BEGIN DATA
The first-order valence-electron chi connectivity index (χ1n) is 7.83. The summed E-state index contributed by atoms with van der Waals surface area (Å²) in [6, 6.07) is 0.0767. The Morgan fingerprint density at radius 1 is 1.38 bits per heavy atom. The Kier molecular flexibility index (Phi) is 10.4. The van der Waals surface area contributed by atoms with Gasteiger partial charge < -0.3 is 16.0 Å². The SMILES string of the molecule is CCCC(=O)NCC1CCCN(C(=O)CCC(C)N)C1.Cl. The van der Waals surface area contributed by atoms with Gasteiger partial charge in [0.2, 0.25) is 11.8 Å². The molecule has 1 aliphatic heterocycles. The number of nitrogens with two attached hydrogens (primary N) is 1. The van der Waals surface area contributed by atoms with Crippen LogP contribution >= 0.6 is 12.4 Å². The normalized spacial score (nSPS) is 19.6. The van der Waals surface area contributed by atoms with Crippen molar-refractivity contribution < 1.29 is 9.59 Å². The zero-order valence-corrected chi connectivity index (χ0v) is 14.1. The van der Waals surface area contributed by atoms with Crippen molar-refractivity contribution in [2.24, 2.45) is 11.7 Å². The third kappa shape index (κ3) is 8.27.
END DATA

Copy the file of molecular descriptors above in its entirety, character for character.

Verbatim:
The first-order valence-electron chi connectivity index (χ1n) is 7.83. The summed E-state index contributed by atoms with van der Waals surface area (Å²) in [6, 6.07) is 0.0767. The Morgan fingerprint density at radius 1 is 1.38 bits per heavy atom. The Kier molecular flexibility index (Phi) is 10.4. The van der Waals surface area contributed by atoms with Gasteiger partial charge < -0.3 is 16.0 Å². The SMILES string of the molecule is CCCC(=O)NCC1CCCN(C(=O)CCC(C)N)C1.Cl. The van der Waals surface area contributed by atoms with Gasteiger partial charge in [0.2, 0.25) is 11.8 Å². The molecule has 1 aliphatic heterocycles. The number of nitrogens with two attached hydrogens (primary N) is 1. The van der Waals surface area contributed by atoms with Crippen LogP contribution >= 0.6 is 12.4 Å². The normalized spacial score (nSPS) is 19.6. The van der Waals surface area contributed by atoms with Crippen molar-refractivity contribution < 1.29 is 9.59 Å². The zero-order valence-corrected chi connectivity index (χ0v) is 14.1. The van der Waals surface area contributed by atoms with Crippen molar-refractivity contribution in [2.24, 2.45) is 11.7 Å². The third kappa shape index (κ3) is 8.27.